When playing a game for the first time, the first few moments tend to leave a lasting impression. Many developers address this through flashy cutscenes, or an action-packed prologue, but Teslagrad doesn’t need either of those tactics. Rather, it employs a unique atmosphere and style to draw the player in, lulling them into a sense of comfort while it subtly teaches the magnet-based mechanics. Suffice it to say, it was love at first sight. Sprites, backdrops, and effects are all masterfully crafted, then infused with the perfect background music to really sell the setting (the Kingdom of Elektropia – a dark, steampunk-esque Russia.)
The 2D platform equation is nothing new. Yet, that doesn’t seem to stop Teslagrad from feeling special. The game focuses on the use of electromagnetic powers to progress through levels, which often left me with a smile on my face and a sense of accomplishment in my gut. And that’s about it; Teslagrad is otherwise a pretty straight forward 2D puzzle platformer.
It is, however, not without faults. In the absence of health bars, a single hit from an enemy or dangerous terrain will respawn you at the beginning of the room. In most cases, that means repeating the last 10 or so seconds, which isn’t bothersome (though, some rooms are massive, and a mistake means repeating the last few minutes.) The real issue came in the form of the boss battles, which become extremely tedious when a single misstep means you must restart from the beginning of the fight. Mix this with a control scheme not quite responsive enough for anything more than a puzzler, and you’re left with an often punishing experience.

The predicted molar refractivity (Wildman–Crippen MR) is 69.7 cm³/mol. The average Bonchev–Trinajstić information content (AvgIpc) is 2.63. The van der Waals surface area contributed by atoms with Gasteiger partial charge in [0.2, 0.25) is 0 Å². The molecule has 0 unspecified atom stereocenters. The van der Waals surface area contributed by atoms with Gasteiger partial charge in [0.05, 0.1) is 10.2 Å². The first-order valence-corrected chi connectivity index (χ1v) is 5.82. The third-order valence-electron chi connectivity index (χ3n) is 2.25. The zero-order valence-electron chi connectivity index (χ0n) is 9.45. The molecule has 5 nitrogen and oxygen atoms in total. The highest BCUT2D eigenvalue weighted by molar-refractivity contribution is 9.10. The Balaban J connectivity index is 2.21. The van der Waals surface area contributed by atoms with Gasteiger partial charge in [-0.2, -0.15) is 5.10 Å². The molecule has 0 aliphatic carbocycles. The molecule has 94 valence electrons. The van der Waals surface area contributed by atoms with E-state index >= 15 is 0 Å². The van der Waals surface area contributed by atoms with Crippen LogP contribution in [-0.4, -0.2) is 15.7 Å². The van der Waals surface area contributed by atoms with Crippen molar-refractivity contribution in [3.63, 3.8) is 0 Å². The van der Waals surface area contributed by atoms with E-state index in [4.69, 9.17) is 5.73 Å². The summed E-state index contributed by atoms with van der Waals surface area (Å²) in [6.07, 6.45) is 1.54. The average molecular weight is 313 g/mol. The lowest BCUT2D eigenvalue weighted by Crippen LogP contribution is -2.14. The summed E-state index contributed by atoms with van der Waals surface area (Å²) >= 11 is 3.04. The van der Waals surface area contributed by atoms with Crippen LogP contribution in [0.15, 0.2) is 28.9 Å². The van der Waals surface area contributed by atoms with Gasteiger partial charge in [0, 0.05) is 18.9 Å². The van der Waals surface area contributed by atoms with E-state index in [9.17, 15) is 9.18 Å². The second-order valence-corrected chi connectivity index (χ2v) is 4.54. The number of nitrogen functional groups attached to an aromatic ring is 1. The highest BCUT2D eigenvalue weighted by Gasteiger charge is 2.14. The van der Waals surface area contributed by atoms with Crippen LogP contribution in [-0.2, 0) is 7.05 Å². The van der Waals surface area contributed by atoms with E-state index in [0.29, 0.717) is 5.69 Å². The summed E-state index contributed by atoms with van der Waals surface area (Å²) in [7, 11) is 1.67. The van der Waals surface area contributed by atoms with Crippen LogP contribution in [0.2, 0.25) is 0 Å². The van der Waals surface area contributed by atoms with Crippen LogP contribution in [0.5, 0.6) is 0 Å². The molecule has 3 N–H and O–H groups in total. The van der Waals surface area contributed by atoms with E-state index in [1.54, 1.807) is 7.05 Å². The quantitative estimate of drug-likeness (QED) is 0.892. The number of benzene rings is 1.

With zero room for error, the game often dipped into the realm of annoying for me. That being said, it’s likely that many players won’t mind this as I did. Everyone has a different threshold for challenge, after all, and I’ve always been the type of gamer looking more for an enjoyable experience than a hair-pulling challenge.
The story is told through little plays that you’ll come across occasionally. Without a single line of dialogue, the game does a surprisingly good job of explaining its history in an engaging way. That being said, the story isn’t particularly relevant to the game itself, and instead acts more like a backdrop, or perhaps more accurately, a rationale for the focus on Nikola Tesla’s special brand of magical science.
System reviewed on: Nintendo Switch.
Disclaimer: A review code for Teslagrad was provided by Rain Games.